Expert-led Damages Assessments in International Arbitration

Milan Singh-Cheema

On September 21st, 2020, CanArbWeek 2020 presented a “Panel on Damages assessment in International Arbitration”.

The panel consisted of three sophisticated speakers who brought a diversity of perspectives to the discussion: Larry Andrade (Deloitte LLP, National Dispute Advisory Services), Scott Davidson (Duff & Phillips), and Stephanie Cohen (Independent Arbitrator, Cohen Arbitration). Donny Surtani (Independent Arbitrator and Mediator, London Crown Office Chamber), moderated the session.

The session began by exploring the increasing complexity and uncertainty in damage assessments. Surtani observed that innovative and complex methodological expert approaches are becoming commonplace in international arbitration. The panel largely agreed with this proposition, and discussed how “financial engineering” has posed new challenges for how tribunals understand damage assessments. Because these assessments have become more mathematically complex, the burden on experts to make them comprehensible to tribunals has increased. Cohen, who represented the “arbitrator’s perspective” on the panel, noted the difficulty which often ensues when trying to win a tribunal over and convince them of the efficacy of a given methodology. Cohen suggested the use of multiple experts by a party, so that the persuasiveness of the claimed damages does not rest on a single expert’s ability to distill complex methodologies for the tribunal’s understanding.

The panellists then addressed how to deal with experts whose methodologies or conclusions are at odds with one another, as often arises when each party retains its own damages expert. Davidson noted the importance of following the market despite differing legal approaches, and thus advocated for following the business experts’ opinions (over the opinions of accountants, when these conflict), due to their intimate industry knowledge. Cohen remarked on the difficulty such a situation can pose for the tribunal’s decision-making process. For instance, the tribunal’s considerations may vary depending on whether the experts are from the same or different fields. Differences between the quantum findings of experts from the same background can often be elucidated through simple inquiry;  however, the same cannot be said where the experts are not even “speaking the same language” due to different professional backgrounds. Cohen therefore suggested that the parties are best served by agreeing to both retain experts who come from the same fields.

The next issue the panel explored was whether tribunals decide damages assessments from “their gut” and then refer to expert reports more to justify their intuitions than to inform their decision-making. If they do, then it makes more sense for parties to couch their arguments on quantum in emotional appeals rather than to advance broad swaths of data. The panel discussed how arbitrators who have been practicing for years will often have developed a sense of the quantum of damages and may use expert reports to anchor instincts in fact, while less experienced arbitrators may rely more on the expert reports as sources of information. Either way, however, an element of human bias will always come into play. The panel agreed that the information or arguments that are most persuasive will vary depending on the tribunal. No blanket propositions can be sustained.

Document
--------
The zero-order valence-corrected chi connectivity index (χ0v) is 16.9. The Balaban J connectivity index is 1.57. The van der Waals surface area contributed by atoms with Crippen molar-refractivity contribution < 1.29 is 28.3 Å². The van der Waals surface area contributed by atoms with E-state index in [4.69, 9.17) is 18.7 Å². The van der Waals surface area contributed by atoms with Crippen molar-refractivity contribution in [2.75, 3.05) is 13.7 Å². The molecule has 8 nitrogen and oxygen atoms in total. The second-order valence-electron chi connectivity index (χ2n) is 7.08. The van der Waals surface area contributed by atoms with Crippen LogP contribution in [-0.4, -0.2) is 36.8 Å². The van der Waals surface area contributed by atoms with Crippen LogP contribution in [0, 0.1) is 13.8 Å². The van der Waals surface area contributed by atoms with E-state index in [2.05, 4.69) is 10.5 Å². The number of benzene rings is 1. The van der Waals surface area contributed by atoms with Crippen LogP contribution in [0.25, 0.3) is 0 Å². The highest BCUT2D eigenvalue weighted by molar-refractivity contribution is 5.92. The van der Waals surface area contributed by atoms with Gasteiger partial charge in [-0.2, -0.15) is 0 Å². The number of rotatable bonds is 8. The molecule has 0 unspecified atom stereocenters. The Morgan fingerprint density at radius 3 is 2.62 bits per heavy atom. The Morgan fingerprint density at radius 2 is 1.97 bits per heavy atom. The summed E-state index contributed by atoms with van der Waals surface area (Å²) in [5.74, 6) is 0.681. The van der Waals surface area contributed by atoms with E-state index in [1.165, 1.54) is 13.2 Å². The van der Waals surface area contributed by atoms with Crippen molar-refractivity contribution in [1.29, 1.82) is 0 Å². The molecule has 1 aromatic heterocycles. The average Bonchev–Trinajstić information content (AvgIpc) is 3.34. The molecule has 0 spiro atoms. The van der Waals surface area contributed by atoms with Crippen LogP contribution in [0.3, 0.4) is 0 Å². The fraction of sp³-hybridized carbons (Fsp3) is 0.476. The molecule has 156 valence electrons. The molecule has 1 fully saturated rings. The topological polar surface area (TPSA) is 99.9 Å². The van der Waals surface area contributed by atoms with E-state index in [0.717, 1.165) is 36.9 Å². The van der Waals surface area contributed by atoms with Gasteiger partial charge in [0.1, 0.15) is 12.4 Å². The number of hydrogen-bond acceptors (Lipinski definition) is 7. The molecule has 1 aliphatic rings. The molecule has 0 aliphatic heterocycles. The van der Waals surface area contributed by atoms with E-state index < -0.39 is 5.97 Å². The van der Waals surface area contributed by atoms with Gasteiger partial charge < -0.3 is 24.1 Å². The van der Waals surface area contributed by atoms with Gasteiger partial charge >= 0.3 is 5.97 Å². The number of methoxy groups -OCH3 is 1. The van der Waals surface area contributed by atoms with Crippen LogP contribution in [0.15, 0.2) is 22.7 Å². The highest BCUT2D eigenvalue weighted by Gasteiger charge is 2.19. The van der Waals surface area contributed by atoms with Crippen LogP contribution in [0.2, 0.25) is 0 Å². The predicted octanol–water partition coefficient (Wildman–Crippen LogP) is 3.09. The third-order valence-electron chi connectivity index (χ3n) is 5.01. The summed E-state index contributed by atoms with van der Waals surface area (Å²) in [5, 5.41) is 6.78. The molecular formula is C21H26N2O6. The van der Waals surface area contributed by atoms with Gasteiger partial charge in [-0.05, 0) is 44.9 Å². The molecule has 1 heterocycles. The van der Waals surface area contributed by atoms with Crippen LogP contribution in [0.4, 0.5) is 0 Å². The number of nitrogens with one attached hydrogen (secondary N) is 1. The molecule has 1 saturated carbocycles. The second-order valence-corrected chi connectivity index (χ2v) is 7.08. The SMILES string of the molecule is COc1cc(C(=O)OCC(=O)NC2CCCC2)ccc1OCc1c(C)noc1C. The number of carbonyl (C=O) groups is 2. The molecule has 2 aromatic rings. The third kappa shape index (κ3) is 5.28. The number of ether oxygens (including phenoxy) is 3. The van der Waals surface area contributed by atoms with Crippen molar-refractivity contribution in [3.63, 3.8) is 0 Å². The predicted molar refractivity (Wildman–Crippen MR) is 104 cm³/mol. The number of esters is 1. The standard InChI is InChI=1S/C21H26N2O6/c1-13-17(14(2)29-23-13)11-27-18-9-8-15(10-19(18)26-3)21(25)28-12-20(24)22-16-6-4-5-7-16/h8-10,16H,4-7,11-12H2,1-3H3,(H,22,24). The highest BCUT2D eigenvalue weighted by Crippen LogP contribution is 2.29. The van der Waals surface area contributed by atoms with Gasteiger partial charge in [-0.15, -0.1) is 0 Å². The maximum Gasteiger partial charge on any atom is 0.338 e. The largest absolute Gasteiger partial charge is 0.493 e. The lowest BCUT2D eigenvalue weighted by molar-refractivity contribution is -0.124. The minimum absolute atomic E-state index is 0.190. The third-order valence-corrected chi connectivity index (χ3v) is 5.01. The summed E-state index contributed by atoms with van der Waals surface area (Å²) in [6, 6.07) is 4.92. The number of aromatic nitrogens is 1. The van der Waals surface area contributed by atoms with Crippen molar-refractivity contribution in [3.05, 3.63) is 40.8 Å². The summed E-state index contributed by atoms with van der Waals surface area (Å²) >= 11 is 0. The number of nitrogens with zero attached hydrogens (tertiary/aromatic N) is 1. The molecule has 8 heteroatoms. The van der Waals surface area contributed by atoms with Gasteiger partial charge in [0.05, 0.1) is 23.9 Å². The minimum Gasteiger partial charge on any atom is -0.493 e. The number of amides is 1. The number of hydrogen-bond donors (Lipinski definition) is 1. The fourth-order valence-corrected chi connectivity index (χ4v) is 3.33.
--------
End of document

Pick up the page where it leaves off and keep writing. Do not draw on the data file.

Advocacy, therefore, is key—from experts no less than from counsel. Andrade noted how it is often counsel’s failure to present information succinctly in front of a tribunal that leads to a negative outcome. Accordingly, the panel analyzed some of the key considerations that counsel should take into account when preparing an expert for live testimony. The panelists agreed on the importance of briefing experts about what has already unfolded in the proceedings, so that the expert is aware of any prior developments which may affect their testimony, and can adjust accordingly. However, panelists cautioned against “over-rehearsing” experts, which can ruin an expert’s perceived impartiality.

The last topic covered by the panel was the relative effectiveness of party-appointed versus tribunal-appointed experts. The panel noted that, while statements made by a party-appointed expert are sometimes taken with “a grain of salt”, neither is seen as more favorable overall. However, it is important for counsel and experts to be transparent about the instructions given to experts, so that the facts on which each expert’s opinion is based are clear to the tribunal, without which the tribunal will be unable to fairly compare duelling experts’ opinions.